Wednesday, December 22, 2004
Me, I got nothing against lists. (That they’re are beginning to surpass profiles as the leading form of music journalism is another issue, but we’ll deal with that some other time.) It’s the concept of “the Best of the Year” that bugs me, because I’m never sure how seriously any of the list-makers take the claim. After all, there’s a world of difference between recognizing the merit — indeed, the greatness — of a work and actually liking it.
Surely we all spent at least some time in University reading or otherwise appreciating masterworks that left us dazzled, enlightened, impressed or inspired, but which afforded no pleasure whatsoever. For some, that experience lasted whole semesters. Now, I’m not going to argue that because few people read Paradise Lost for pleasure, it is therefore not great literature. Don’t be daft. But it does suggest a need to consider the difference between Great Art and Greatly Enjoyed Art.
Consider the film Sideways. It is in many ways great cinema — sharply written, beautifully shot, wonderfully acted, vividly imagined. Using the usual criteria of artistic merit, I would have no problem calling it one of the Best Films I saw in 2004. At the same time, I would feel obliged to add that I didn’t much enjoy it. Well made as it was, I found the characters fundamentally unlikable, and as such got relatively little pleasure from watching the film. So even though it would easily make my Best Films list, it wouldn’t even place among my favourites of 2004.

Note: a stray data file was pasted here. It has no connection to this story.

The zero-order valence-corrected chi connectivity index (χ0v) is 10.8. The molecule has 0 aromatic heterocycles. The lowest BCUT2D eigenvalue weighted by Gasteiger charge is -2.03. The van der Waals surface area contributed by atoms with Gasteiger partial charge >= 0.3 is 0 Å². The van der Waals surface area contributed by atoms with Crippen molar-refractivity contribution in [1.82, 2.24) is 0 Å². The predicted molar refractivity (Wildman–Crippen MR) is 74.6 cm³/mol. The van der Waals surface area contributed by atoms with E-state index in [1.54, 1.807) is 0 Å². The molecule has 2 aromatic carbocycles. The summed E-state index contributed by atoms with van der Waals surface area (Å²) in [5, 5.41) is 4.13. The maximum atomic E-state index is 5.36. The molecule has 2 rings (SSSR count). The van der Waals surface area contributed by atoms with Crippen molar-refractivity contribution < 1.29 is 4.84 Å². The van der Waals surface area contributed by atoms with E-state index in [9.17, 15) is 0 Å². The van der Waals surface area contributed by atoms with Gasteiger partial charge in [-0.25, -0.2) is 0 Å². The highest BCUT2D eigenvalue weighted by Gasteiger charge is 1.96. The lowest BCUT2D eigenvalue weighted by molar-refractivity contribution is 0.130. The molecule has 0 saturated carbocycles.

Within the construct of “high art,” likability wouldn’t be an issue, because personal pleasure has never been very high on the list of cultural priorities. Pop culture, on the other hand, is all about pleasure — indeed, its eagerness to scratch that itch is one of the reasons high culture critics (particularly post-Adorno) so utterly disdain it. Obviously, there are many places where the criteria intersect, and we could all list works that mix the sensual and the sublime in ways that are illuminating and exhilarating, deeply resonant and utterly visceral. But just as we accept that there can be greatness without pleasure, we should also be willing to maintain a place for those things we enjoy that have no claim whatsoever to the status of Great Art.
To that end, I propose an end to best-of lists, and their immediate replacement with lists of the writer (or journal’s) favourites for the year. Not guilty pleasures — no cause for shame here — but a proud accounting of what gave the greatest and most consistent pleasure during the year in question. And if a given critic wants to augment their list of pleasures with a donnish nod to the year’s Great Works, fair enough. At least we’ll know that we’re not necessarily expected to enjoy ’em.
(And, yeah, I know: What about my faves for 2004? Patience, gentle reader. The year isn’t over yet.)